Canadians tend to see individual liberty as important, but nevertheless in service of the higher social or communal good, rather than as the highest good in itself, as is characteristic of much American political thought. So it may be surprising to some today that in the early debates over what Canada was to be, people like George-Etienne Cartier and Thomas D’Arcy McGee regarded the fledgling American republic as a hotbed of populism and therefore a threat to true liberty – what was to be Canada, they thought, must remain separate from all that if it was to survive. McGee in particular, as a classic Burkean, viewed the liberalism of the American regime as too “leveling,” as atomizing and breaking up the political community. More recent thinkers like George Grant went so far as not only to define Canada as fundamentally conservative in its collective, communitarian orientation, but to identify Canada’s increasing “Americanization” with the death of conservatism as such. Not all participants in the founding debates agreed, though: David Christie believed that there were fundamental similarities between the British and American constitutions. The question, “America or Britain?” was an important one in the birth of our country.

As a result, three fundamental alternatives presented themselves to the emerging (and continuing) Canadian polity: liberalism, toryism, and republicanism. Liberalism, as we know, enshrines the individual as the core unit of political society and tends to favour commerce and economic development. Against this were arrayed the arguments of toryism, the tradition of government guidance in economic and social life and a more “organic,” albeit socially hierarchical, vision of the community. The Canadian “Red Tory” tradition is the most famous example of this here. (In his landmark essay “Conservatism, Liberalism, and Socialism in Canada,” Gad Horowitz described a red tory on the simplest level as a Conservative who prefers the NDP to the Liberals, or a socialist who prefers the Conservatives to the Liberals, without really knowing why; and at a higher level, a red tory is a conscious conservative with some “odd” socialist notions or a conscious socialist with some “odd” tory notions. This is epitomized in Canada’ greatest political philosopher, George Grant.) A “third way” is the participatory tradition of civic republicanism, emphasizing democracy and community identity over against liberal individualism, manifesting perhaps most famously in French Canada.

It is in examining this third competing alternative that we are likely to raise the question of Canada’s fraught history with the Indigenous peoples of this land. Most Canadians will be aware of the work of the Truth and Reconciliation Commission, and will have an at least cursory familiarity with the debates that led to and continue to surround it. The question, to summarize (and therefore to simplify), is this: What is to be the relationship between Canada and the Indigenous nations? How are they to engage, and ultimately participate in a common project, with one another? How do we atone for the past while simultaneously charting a workable course forward, based on mutually agreeable relationships?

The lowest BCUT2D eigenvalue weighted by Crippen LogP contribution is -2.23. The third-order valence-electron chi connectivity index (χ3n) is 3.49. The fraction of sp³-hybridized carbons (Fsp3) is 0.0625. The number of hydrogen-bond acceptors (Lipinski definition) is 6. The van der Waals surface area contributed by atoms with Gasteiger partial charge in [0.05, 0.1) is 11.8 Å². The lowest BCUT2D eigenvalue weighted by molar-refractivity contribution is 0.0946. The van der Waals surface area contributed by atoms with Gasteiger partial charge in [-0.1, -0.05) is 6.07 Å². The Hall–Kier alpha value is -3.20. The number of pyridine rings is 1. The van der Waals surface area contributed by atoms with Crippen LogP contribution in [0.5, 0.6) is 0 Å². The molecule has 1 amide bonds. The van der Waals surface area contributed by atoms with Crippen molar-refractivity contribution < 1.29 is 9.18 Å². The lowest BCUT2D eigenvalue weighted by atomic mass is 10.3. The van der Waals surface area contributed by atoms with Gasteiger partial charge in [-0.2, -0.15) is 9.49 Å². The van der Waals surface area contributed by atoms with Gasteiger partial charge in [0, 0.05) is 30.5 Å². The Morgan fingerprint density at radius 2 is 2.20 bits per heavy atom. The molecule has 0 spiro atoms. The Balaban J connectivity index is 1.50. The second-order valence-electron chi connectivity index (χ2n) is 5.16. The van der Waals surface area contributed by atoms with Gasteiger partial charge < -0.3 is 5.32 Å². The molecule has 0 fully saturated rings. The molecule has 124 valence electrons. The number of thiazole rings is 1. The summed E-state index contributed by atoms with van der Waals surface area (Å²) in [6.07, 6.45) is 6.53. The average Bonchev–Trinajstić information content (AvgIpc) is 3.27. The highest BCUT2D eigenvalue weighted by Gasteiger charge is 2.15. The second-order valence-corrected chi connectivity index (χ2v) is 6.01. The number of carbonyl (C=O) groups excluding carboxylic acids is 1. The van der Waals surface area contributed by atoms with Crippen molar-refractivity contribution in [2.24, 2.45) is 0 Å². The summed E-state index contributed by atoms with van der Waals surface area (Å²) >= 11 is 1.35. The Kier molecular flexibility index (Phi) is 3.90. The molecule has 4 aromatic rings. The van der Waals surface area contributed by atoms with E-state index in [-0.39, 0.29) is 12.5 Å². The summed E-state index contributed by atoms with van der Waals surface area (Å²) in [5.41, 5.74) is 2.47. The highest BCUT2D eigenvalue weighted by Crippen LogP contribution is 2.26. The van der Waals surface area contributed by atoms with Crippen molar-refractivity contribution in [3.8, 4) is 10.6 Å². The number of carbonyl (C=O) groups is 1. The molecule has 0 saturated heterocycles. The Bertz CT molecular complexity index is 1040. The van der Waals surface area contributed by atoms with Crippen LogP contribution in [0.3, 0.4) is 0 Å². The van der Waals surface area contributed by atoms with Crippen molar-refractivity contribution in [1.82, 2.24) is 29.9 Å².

While I don’t presume to offer here an exhaustive account of the debates, themes, and questions that inform and define what Canada is, and what it means to be Canadian, these are at least some key avenues readers could follow if Canada’s 150th birthday has instilled some curious reflection on what it is we’re commemorating this July 1st. For fellow Canadian bookworms and Canadaphiles, here are a few recommendations for some reading on our nation’s roots, the nature of our regime and way of life, and the ongoing questions that shape our current and future direction. Each of these books and collections of essays tackle the themes and questions I’ve raised here in what are, I think, influential and interesting ways. I hope you find them fruitful as well. And if I’ve missed anything you think deserves a mention, sound off in the comments below.

Lament for a Nation – George Grant

Canada’s Origins: Liberal, Tory, or Republican? – ed. Janet Ajzenstat and Peter J. Smith

Canada’s Founding Debates – ed. Janet Ajzenstat, Paul Romney, Ian Gentles, and William D. Gairdner

Settler: Identity and Colonialism in 21st Century Canada – Emma Battell Lowman and Adam J. Barker

1867: How the Fathers Made a Deal – Christopher Moore

Reconciling the Solitudes: Essays on Canadian Federalism and Nationalism – Charles Taylor

Red Skin, White Masks: Rejecting the Colonial Politics of Recognition – Glen Coulthard

It’s the Regime, Stupid! – Barry Cooper

Deconfederation: Canada Without Quebec – David J. Bercuson and Barry Cooper

Canadian Political Philosophy – ed. Ronald Beiner and Wayne Norman

The Road to Confederation – Donald Creighton

The North American High Tory Tradition – Ron Dart

By Loving Our Own: George Grant and the Legacy of Lament for a Nation – ed. Peter C. Emberley

Canadian Politics, 4th Edition – ed. James Bickerton and Alain-G. Gagnon

Reinventing Canada: Politics of the 21st Century – Janine Brodie and Linda Trimble

Readings in Canadian Foreign Policy: Classic Debates and New Ideas – ed. Duane Bratt and Christopher J. Kukucha